Friday, December 07, 2007

Picking apart the black box   posted by p-ter @ 12/07/2007 05:52:00 PM

From Science: Genetically Determined Differences in Learning from Errors:
The role of dopamine in monitoring negative action outcomes and feedback-based learning was tested in a neuroimaging study in humans grouped according to the dopamine D2 receptor gene polymorphism DRD2-TAQ-IA. In a probabilistic learning task, A1-allele carriers with reduced dopamine D2 receptor densities learned to avoid actions with negative consequences less efficiently.
I've mentioned before how genomic data in both model organisms and humans is going to break open the field of behavioral genetics. This, however, is old-school genetics (though with the neuroimaging twist)-- they have a single polymorphism which they believe to be functional, and they test it against their phenotype.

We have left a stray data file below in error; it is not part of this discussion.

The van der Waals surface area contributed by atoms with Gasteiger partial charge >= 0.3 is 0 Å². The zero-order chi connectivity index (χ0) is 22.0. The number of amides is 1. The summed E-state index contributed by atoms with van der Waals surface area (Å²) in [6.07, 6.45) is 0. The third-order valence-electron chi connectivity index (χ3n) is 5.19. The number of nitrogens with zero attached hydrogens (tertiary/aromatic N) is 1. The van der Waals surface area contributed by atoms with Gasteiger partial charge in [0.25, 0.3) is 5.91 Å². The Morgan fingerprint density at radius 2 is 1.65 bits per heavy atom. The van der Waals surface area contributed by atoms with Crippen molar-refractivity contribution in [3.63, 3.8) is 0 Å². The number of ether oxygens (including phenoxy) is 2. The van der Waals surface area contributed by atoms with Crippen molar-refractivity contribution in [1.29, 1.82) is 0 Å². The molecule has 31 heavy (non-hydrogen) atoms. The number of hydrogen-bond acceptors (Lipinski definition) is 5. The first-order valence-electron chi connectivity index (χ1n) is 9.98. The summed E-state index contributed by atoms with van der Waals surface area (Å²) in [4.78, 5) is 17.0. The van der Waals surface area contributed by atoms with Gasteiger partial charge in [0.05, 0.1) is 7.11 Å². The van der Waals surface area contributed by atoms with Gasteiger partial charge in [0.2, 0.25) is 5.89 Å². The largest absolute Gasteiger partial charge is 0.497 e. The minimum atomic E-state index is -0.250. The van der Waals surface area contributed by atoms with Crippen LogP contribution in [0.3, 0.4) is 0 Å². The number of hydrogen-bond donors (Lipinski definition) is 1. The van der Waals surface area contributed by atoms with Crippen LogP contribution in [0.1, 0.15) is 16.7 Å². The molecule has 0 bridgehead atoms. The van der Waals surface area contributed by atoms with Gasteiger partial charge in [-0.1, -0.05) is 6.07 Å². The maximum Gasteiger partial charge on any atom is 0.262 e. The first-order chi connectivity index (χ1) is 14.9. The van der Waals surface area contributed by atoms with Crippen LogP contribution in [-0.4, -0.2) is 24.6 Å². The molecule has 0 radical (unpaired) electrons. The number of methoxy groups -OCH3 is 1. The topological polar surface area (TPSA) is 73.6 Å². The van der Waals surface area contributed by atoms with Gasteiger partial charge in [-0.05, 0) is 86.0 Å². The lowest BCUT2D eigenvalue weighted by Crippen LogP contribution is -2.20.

It's interesting if true, but the standards for claiming a genetic association have gone up since people got excited multiple times in the early 90s over false positives, and here, the small sample size and lack of replication make it easy to be skeptical. Apparently, many people are--here's Neil Risch:
Geneticist Neil Risch of the University of California, San Francisco, adds that this allele "has been a candidate gene for every imaginable psychiatric phenotype for 18 years now, and to my knowledge none of the originally reported associations has held up."
But still, one can imagine this study with 100X more people and genome-wide SNP chips. In a couple years, that won't be difficult.